I desire to make a statement to the house.
After His Excellency the Honourable Ray Atherton, United States Ambassador, had presented his credentials to His Excellency the Governor General, he made a formal visit to the Speakers of the Senate and of the House of Commons, that through them he might tender his respects to both houses.
Mr. Speaker Vien and I returned the visit together and took the opportunity to express not only personal congratulations to His Excellency but the appreciation of Canada that the United States of America had honoured us by accrediting as ambassador to Canada one of the most distinguished members of its diplomatic service, a gentleman whose reputation had preceded him and who in the short period of his stay here has demonstrated vividly that his high qualities have not been exaggerated.
At the same time we expressed our profound thankfulness for the unbounded confidence which existed between our two countries, a confidence strengthened and cemented by that great occasion on 25th August last when the President spoke to Canada in this our own capital.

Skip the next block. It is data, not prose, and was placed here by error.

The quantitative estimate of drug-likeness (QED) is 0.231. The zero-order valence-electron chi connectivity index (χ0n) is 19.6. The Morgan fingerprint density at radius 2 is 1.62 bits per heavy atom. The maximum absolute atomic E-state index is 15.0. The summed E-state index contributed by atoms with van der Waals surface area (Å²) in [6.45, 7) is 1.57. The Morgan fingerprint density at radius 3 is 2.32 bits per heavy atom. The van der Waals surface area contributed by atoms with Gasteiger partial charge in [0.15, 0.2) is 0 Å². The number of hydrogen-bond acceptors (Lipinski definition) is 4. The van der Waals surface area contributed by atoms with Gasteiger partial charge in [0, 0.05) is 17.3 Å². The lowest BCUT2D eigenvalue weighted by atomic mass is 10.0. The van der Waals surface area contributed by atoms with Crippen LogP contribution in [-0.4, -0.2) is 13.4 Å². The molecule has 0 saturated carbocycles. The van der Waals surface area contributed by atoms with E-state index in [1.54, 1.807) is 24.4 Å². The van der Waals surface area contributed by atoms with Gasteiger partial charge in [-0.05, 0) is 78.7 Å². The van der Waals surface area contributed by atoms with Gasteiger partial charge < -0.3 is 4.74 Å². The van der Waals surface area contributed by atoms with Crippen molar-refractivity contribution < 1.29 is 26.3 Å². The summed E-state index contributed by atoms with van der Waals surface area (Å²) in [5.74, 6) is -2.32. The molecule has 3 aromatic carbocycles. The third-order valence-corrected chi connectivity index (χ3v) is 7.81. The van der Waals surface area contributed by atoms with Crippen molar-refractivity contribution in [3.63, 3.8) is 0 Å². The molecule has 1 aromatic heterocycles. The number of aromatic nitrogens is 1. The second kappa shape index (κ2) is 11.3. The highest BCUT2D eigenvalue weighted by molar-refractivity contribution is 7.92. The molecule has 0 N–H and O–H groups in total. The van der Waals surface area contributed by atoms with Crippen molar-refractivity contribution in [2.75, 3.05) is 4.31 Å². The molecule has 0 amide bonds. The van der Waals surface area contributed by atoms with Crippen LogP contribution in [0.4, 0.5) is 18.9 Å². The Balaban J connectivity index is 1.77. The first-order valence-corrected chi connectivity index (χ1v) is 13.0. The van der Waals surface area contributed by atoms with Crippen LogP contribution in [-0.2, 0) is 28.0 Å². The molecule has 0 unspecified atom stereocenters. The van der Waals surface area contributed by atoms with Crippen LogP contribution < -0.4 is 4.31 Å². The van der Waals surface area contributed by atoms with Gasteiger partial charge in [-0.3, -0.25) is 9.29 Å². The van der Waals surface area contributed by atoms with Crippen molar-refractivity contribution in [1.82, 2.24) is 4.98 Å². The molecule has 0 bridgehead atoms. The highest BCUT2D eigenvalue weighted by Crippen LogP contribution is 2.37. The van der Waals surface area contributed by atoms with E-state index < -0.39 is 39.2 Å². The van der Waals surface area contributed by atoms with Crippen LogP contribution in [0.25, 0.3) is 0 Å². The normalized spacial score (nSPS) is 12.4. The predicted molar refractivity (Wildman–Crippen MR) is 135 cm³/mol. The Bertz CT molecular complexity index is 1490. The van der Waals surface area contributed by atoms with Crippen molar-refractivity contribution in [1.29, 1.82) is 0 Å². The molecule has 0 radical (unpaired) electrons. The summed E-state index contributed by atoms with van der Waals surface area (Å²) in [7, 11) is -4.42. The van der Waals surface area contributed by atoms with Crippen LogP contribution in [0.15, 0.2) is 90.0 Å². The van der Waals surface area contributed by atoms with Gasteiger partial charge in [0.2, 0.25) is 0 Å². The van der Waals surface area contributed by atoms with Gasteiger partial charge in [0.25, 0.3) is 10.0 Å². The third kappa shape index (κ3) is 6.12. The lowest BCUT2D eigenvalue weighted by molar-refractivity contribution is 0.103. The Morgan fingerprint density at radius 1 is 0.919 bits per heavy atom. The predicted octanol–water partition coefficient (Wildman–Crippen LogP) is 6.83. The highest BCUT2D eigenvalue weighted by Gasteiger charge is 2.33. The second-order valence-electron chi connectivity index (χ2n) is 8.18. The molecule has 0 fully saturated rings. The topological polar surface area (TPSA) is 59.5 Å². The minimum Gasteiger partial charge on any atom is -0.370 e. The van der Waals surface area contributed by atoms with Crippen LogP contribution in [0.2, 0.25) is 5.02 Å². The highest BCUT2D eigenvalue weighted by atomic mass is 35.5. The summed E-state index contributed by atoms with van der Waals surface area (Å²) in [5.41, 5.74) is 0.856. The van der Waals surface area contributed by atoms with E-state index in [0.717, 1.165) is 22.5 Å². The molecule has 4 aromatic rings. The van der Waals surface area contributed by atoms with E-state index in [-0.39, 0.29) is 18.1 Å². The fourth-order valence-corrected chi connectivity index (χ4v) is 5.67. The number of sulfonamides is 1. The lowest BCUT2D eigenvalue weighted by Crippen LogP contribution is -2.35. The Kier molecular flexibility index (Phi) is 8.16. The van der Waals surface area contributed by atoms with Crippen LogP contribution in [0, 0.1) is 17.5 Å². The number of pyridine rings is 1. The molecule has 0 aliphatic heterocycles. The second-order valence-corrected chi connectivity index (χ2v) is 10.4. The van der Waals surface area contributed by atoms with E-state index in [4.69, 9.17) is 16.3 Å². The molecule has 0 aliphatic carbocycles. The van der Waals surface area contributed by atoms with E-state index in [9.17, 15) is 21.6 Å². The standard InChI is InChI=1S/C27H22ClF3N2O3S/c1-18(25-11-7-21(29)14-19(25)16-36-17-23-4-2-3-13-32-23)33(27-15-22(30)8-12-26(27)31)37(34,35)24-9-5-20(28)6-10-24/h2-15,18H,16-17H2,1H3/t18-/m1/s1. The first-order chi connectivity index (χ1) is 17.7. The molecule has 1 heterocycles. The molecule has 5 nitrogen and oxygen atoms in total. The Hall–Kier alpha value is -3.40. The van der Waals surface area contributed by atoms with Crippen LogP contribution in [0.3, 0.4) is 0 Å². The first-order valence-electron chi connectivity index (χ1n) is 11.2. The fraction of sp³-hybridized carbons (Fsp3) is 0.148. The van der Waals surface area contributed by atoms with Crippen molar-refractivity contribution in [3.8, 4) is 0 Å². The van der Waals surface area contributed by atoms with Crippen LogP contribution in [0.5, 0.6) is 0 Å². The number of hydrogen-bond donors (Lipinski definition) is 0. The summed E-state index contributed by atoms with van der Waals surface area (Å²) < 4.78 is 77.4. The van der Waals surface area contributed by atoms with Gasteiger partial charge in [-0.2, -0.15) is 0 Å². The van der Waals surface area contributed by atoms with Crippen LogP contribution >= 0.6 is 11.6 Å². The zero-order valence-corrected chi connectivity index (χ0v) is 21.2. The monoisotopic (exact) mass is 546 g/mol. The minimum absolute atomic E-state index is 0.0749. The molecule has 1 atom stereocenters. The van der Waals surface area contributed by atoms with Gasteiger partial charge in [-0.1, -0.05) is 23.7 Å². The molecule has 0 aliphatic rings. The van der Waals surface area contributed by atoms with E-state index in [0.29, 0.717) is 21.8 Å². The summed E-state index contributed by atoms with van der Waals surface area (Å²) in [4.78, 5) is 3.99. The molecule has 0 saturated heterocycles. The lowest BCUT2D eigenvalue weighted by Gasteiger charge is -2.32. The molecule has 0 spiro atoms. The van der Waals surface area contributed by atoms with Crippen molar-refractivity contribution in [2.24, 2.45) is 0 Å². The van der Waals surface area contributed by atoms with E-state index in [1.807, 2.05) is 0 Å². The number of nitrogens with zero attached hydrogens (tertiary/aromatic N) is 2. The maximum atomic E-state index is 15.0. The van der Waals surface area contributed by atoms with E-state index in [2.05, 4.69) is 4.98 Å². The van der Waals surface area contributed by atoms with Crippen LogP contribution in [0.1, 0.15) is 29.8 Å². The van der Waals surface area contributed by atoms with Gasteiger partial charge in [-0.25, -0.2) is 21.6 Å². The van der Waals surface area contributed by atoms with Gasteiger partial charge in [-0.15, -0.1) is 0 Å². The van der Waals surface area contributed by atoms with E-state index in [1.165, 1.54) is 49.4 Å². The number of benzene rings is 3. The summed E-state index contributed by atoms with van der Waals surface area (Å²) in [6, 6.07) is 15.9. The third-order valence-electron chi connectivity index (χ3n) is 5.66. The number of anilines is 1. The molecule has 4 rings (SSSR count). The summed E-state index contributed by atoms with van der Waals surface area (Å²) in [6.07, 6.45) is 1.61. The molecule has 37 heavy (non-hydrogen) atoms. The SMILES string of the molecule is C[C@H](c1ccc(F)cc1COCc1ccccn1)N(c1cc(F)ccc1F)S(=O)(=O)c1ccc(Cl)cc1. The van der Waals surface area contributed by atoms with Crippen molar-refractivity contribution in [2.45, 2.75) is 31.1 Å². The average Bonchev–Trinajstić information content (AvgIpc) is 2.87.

His Excellency was good enough to say that he would wish to convey our sincere tribute to the President personally. This he did, and on Tuesday last His Excellency received
a letter from President Roosevelt. I have a copy of this letter, and I have permission to read it to the house:
The White House, Washington,
April 6, 1944.
My dear Mr. Ambassador:
I am glad that you told me in your letter of March 23, 1944, of the visit you received from Messrs. Vien and Glen of the Canadian parliament, and of their deep attachment to the great tradition of Canadian-American friendship.
At some appropriate time would you please thank them for their kind words of me, both when I was in Ottawa and when you spoke with them at the Chancery.
I wish also that you would tell them of the instinctive regard and affection for Canada and Canadians which a century and more of successful neighbourliness has engendered among Americans. It means much to us that Canadian-American relations have developed a quality all their own.
I think also that it can fairly be said that we Americans face the immense tasks ahead with greater confidence because of the practical lessons of the past, the strongly rooted cooperation of the present, and the concrete ideals we share for the future.
Very sincerely yours,
Franklin D. Roosevelt.
The Honourable Ray Atherton,
I would like to say, and I believe the house would wish me to say, that Canada affirms and endorses these utterances of President Roosevelt, articulating as they do ideals which link our two countries. We have demonstrated in what are now ages the blessings of peace between nations; we are proving now that the pursuits of peace have neither destroyed nor impaired the virility of our peoples, and we shall in the future seek, in unity to dwell, a peace which shall be for the benfit of mankind everywhere based upon justice for all.